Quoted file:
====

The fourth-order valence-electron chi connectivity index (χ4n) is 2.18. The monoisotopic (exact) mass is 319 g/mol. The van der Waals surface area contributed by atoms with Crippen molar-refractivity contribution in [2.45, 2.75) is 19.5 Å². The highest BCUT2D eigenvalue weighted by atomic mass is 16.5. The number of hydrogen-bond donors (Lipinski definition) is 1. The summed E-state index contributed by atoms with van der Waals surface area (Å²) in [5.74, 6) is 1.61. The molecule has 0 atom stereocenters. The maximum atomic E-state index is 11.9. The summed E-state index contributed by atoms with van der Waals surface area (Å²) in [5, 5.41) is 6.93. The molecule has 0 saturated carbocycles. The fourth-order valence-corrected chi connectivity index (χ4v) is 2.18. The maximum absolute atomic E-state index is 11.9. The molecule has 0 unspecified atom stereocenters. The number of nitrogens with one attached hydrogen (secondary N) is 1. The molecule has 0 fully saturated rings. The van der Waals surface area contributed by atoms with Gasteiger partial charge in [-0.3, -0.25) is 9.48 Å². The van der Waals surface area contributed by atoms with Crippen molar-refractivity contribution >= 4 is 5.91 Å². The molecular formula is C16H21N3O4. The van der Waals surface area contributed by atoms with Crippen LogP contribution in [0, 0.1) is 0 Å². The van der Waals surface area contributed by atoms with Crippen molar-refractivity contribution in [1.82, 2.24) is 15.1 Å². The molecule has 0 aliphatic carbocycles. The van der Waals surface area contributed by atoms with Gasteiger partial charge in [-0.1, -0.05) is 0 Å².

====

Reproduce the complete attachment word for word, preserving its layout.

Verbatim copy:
The fourth-order valence-electron chi connectivity index (χ4n) is 2.18. The monoisotopic (exact) mass is 319 g/mol. The van der Waals surface area contributed by atoms with Crippen molar-refractivity contribution in [2.45, 2.75) is 19.5 Å². The highest BCUT2D eigenvalue weighted by atomic mass is 16.5. The number of hydrogen-bond donors (Lipinski definition) is 1. The summed E-state index contributed by atoms with van der Waals surface area (Å²) in [5.74, 6) is 1.61. The molecule has 0 atom stereocenters. The maximum atomic E-state index is 11.9. The summed E-state index contributed by atoms with van der Waals surface area (Å²) in [5, 5.41) is 6.93. The molecule has 0 saturated carbocycles. The fourth-order valence-corrected chi connectivity index (χ4v) is 2.18. The maximum absolute atomic E-state index is 11.9. The molecule has 0 unspecified atom stereocenters. The number of nitrogens with one attached hydrogen (secondary N) is 1. The molecule has 0 fully saturated rings. The van der Waals surface area contributed by atoms with Gasteiger partial charge in [-0.3, -0.25) is 9.48 Å². The van der Waals surface area contributed by atoms with Crippen molar-refractivity contribution >= 4 is 5.91 Å². The molecular formula is C16H21N3O4. The van der Waals surface area contributed by atoms with Crippen LogP contribution in [0, 0.1) is 0 Å². The van der Waals surface area contributed by atoms with Crippen molar-refractivity contribution in [1.82, 2.24) is 15.1 Å². The molecule has 0 aliphatic carbocycles. The van der Waals surface area contributed by atoms with Gasteiger partial charge in [-0.1, -0.05) is 0 Å².